Democracy suffers when information is blocked
News coverage of recent arrests, detention or threats of charges, sadly, appear to be just the latest attempts to silence media and the free flow of information that journalists provide around the world.
Here are a few of the latest frightening examples — including one in America that seems suspiciously like an attempt to send a message to journalists.
The LA Times reported this month that when the Dodgers won the World Series last October, celebrations in that city devolved into vandalism, theft and tense standoffs between revelers and police.
Los Angeles Police ordered fans to disperse, and 18 people were arrested.
Freelance journalist Lexis-Olivier Ray, who covered the chaos for news website L.A. Taco, was not arrested, but then last month he received a letter threatening criminal charges for his alleged failure to disperse that night.
According to the LA Times, free press advocates now are questioning whether threat of arrest is retaliation for a viral video apparently showing heavy-handed tactics used by LAPD that night.
The Times reports that Lexis-Olivier Ray was the only person among hundreds in the streets now being threatened with charges for failing to disperse. That, says Joel Bellman of the Greater Los Angeles chapter of the Society of Professional Journalists, could trigger a “severe chilling effect on his future reporting.”
Rob Wilcox, a spokesman for Los Angeles City Atty. Mike Feuer, declined to comment on why the office pursued a case against a journalist, and Capt. Stacy Spell, a department spokesman, did not say why officers declined to arrest or cite Ray at the time but later chose to pursue charges against him and only him.
To be clear, I was not in LA for the World Series, and I am not privy to the investigation, so I can only share what has been reported by other media.
There are other similar examples that we’ve all seen it on TV and read it in the newspapers.
Law enforcement officials in Minneapolis and elsewhere have been criticized after taking action against reporters covering protests following George Floyd’s killing. In one instance, a CNN reporter was arrested on live television. Just this month, prosecutors in Iowa put a Des Moines Register reporter on trial after she was arrested covering protests last year. The reporter was acquitted.
And all that is in America.
While it’s no less problematic, this type of treatment is generally more expected outside U.S. borders.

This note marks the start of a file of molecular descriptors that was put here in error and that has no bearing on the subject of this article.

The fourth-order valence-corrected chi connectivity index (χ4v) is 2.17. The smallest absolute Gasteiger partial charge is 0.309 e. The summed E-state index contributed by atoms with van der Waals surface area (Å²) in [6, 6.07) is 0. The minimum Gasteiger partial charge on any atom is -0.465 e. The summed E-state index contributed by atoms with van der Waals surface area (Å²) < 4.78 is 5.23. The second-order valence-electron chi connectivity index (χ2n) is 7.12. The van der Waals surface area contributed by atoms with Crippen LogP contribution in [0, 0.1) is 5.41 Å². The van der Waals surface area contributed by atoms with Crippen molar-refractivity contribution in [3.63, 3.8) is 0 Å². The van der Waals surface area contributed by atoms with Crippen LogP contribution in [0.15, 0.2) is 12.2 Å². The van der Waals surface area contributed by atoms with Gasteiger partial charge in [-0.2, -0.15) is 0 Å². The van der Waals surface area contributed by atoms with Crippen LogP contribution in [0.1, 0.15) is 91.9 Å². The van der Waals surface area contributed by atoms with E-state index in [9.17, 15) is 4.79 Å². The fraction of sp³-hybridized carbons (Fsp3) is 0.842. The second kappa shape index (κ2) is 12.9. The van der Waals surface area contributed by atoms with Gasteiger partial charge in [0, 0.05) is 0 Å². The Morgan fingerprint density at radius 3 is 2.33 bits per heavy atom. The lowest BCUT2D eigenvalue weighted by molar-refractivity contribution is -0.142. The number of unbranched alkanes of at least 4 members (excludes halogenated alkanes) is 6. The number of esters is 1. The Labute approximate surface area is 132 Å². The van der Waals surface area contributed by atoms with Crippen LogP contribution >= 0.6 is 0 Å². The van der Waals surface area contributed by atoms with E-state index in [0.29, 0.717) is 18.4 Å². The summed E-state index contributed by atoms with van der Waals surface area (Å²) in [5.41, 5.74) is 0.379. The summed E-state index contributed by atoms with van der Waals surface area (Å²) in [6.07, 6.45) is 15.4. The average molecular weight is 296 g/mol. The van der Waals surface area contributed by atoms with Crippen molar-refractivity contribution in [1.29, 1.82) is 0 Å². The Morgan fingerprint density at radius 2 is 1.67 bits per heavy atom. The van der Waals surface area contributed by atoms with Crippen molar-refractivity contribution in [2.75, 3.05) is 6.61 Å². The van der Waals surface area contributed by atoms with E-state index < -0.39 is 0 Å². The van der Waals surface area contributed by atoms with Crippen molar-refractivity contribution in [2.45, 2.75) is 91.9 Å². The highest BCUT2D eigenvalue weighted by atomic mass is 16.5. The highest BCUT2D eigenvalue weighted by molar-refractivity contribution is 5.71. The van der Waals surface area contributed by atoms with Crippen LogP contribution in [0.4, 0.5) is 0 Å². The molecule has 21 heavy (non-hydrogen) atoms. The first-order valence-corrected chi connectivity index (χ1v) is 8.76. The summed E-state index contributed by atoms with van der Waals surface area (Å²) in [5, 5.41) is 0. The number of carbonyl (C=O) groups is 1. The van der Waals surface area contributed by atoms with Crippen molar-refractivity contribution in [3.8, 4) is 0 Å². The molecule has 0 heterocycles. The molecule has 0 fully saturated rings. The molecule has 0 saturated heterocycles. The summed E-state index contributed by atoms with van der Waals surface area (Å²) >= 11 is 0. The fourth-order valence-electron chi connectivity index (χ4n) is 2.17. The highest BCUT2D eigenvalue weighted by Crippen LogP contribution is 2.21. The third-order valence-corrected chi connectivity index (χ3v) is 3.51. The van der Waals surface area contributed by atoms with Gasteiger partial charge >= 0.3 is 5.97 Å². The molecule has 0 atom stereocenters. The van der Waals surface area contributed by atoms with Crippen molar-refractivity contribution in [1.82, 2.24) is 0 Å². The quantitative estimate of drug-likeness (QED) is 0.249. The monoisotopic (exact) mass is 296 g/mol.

The Associated Press reported March 19 that two journalists were detained in Myanmar, part of a growing effort to choke off information about resistance to a Feb. 1 coup.
In all, about 40 journalists have been arrested there since the coup. About half are still in detention, the AP reports.
The latest detainees were taken by men who appeared to be plainclothes security outside a court in the capital of Naypyitaw. These journalists were simply doing their jobs when they were captured. They had come to cover legal proceedings against a detained senior official from the National League for Democracy, the party that ran the country before the takeover.
The coup reversed years of progress toward democracy after five decades of military rule. Since then, security forces have fired on crowds, killing hundreds. Internet access has been restricted, private newspapers have been barred from publishing, and protesters, journalists and politicians have been arrested in large numbers.
Sadly, amid a crackdown on the press, no privately owned newspapers were published this past week there for the first time in eight years. The military government also has banned at least five local news organizations from disseminating information on any platform, although its orders were mostly ignored.
Restrictions on the internet also have been enacted since the coup, including blocking mobile internet access.
Indeed, the situation is bleak and getting worse as the free flow of accurate news information is cut off, leaving release of reports to the strict control of government.
Indeed, the information is knowledge and especially critical to democracy. As the Washington Post slogan so aptly states, “Democracy dies in darkness.”